WASHINGTON – President Donald Trump on Thursday cancelled a meeting planned for next month with North Korean leader Kim Jong-un that would have marked a historic development between the rival countries.
Trump wrote in a letter addressed to Kim that he based his decision on the “tremendous anger and open hostility displayed in your most recent statement”.
“Therefore, please let this letter serve to represent that the Singapore summit, for the good of both parties, but to the detriment of the world, will not take place,” he added, according to a copy of the letter provided by the White House.
“This missed opportunity is a truly sad moment in history.”
Trump and Kim had planned to meet in the Southeast Asian city-state of Singapore on June 12 in what would have been a historic sit-down between a serving U.S. president and a North Korean leader.
But on Wednesday the North’s vice foreign minister issued an ultimatum to the U.S. that it must decide whether it wants dialogue or war, while suggesting Washington was the party which initially sought the sit-down.
Choe Son-hui warned the U.S. could “taste an appalling tragedy it has neither experienced nor even imagined up to now,” and singled out U.S. Vice President Mike Pence, who she called a “political dummy” for comparing North Korea’s situation with that of Libya before the 2011 death of Muammar Gaddafi.
The North had previously bristled at comparisons to the “Libya model” made by senior U.S. officials, including National Security Advisor John Bolton, and Trump walked them back before Pence reiterated the comments Monday.
Earlier Thursday, the North carried out the destruction of its only known nuclear test site in a sign of good will just hours before Trump cancelled the summit.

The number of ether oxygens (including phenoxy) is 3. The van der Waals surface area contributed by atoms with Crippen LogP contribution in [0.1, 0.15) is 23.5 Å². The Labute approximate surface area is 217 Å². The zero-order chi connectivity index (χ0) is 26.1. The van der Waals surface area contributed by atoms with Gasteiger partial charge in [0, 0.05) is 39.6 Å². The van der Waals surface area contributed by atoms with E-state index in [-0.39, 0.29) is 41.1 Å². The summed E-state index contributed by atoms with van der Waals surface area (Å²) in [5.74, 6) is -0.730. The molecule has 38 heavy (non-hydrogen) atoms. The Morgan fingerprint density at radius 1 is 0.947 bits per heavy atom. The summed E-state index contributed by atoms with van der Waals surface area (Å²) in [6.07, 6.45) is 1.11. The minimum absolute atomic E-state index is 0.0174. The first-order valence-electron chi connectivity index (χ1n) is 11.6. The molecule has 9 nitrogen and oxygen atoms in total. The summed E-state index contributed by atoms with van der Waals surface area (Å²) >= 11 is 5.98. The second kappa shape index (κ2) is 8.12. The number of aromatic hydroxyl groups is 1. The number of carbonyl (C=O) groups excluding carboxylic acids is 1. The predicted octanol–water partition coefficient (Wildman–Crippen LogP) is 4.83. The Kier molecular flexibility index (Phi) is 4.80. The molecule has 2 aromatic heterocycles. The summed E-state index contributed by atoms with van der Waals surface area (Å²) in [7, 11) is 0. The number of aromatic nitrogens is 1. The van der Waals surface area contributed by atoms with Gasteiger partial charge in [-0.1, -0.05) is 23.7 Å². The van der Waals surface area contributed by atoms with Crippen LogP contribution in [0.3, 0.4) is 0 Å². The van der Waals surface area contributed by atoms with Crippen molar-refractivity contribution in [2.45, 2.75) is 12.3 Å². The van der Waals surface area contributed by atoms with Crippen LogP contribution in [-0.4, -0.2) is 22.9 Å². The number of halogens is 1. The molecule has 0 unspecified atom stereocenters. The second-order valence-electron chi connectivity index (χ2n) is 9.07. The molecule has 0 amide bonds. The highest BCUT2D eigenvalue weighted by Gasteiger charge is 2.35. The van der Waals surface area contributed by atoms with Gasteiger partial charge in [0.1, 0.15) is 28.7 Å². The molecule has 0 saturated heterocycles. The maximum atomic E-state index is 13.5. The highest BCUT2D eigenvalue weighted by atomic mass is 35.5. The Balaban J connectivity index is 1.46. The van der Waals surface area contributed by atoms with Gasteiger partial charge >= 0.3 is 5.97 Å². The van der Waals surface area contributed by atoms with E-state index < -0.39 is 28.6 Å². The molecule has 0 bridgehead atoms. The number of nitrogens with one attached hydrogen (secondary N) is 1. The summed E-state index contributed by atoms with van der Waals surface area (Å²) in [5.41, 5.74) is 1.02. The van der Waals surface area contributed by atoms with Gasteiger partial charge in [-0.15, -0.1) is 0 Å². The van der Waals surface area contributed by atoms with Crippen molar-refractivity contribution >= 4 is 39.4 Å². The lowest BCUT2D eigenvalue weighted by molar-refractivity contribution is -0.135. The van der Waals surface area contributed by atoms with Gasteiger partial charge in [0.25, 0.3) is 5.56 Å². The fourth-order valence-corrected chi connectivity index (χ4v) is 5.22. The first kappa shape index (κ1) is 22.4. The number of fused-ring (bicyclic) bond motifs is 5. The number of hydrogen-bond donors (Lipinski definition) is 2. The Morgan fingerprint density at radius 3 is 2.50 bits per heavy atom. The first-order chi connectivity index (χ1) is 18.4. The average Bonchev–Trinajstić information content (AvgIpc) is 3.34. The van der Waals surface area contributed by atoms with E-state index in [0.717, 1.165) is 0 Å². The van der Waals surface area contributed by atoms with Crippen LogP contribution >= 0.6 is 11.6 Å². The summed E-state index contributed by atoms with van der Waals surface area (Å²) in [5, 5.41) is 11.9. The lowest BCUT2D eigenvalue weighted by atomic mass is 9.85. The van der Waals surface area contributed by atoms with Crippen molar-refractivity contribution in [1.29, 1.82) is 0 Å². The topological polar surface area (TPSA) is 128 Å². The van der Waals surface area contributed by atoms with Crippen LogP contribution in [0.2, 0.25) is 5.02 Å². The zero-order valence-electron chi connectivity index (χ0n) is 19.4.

Following the announcement, the South’s Yonhap News Agency reported South Korean President Moon Jae-in convened a meeting of his top national security officials “to figure out what President Trump’s intention is and the exact meaning of it”, according to a South Korean presidential spokesman.
Trump told reporters at the White House that he had spoken with South Korea and Japan, who he said “are not only ready should foolish or reckless acts be taken by North Korea, but they are willing to shoulder much of the cost of any financial burden, any of the costs associated by the United States in operations if such an unfortunate situation is forced upon us.”
“Our military,” he said, “is ready if necessary.”
Republican allies hail cancellation
Trump appeared to extend an opening to Kim should he decide to re-open the possibility of a summit.
“If you change your mind having to do with this most important summit, please do not hesitate to call me or write,” Trump wrote. “The world, and North Korea in particular, has lost a great opportunity for lasting peace and great prosperity and wealth.”
Shortly after Trump made the announcement, his Republican allies on Capitol Hill began issuing praise for his decision.
“North Korea has a long history of demanding concessions merely to negotiate,” Senator Tom Cotton said in a statement. “While past administrations of both parties have fallen for this ruse, I commend the president for seeing through Kim Jong Un’s fraud.”
And Senator Marco Rubio said on Twitter: “Kim Jun Un, in the words of a wise man ‘Congratulations, you just played yourself’. Withdrawing from talks with #NKorea is 100% the right decision. #KJU doesn’t want a deal. He has deliberately sabotaged the talks over the last two weeks & was setting us up to take the blame.”
UN head ‘deeply concerned’
In wake of the summit being scuttled, UN Secretary-General Antonio Guterres stressed his concern, and urged both sides to continue dialogue.
“I am deeply concerned by the cancelation of the planned meeting in Singapore between the President of the United States and the leader of the Democratic People’s Republic of Korea,” Guterres said in a speech at Geneva University, when he presented the UN’s disarmament agenda.
“I urge the parties to continue the dialogue to find a path to the peaceful and verifiable denuclearization of the Korean Peninsula.”
Welcoming North Korea’s closure of its nuclear test site at Punggye-ri, Guterres said: “It is regrettable that international experts were not invited to witness the site closing.”
*Fatih Erel contributed to this report from Geneva.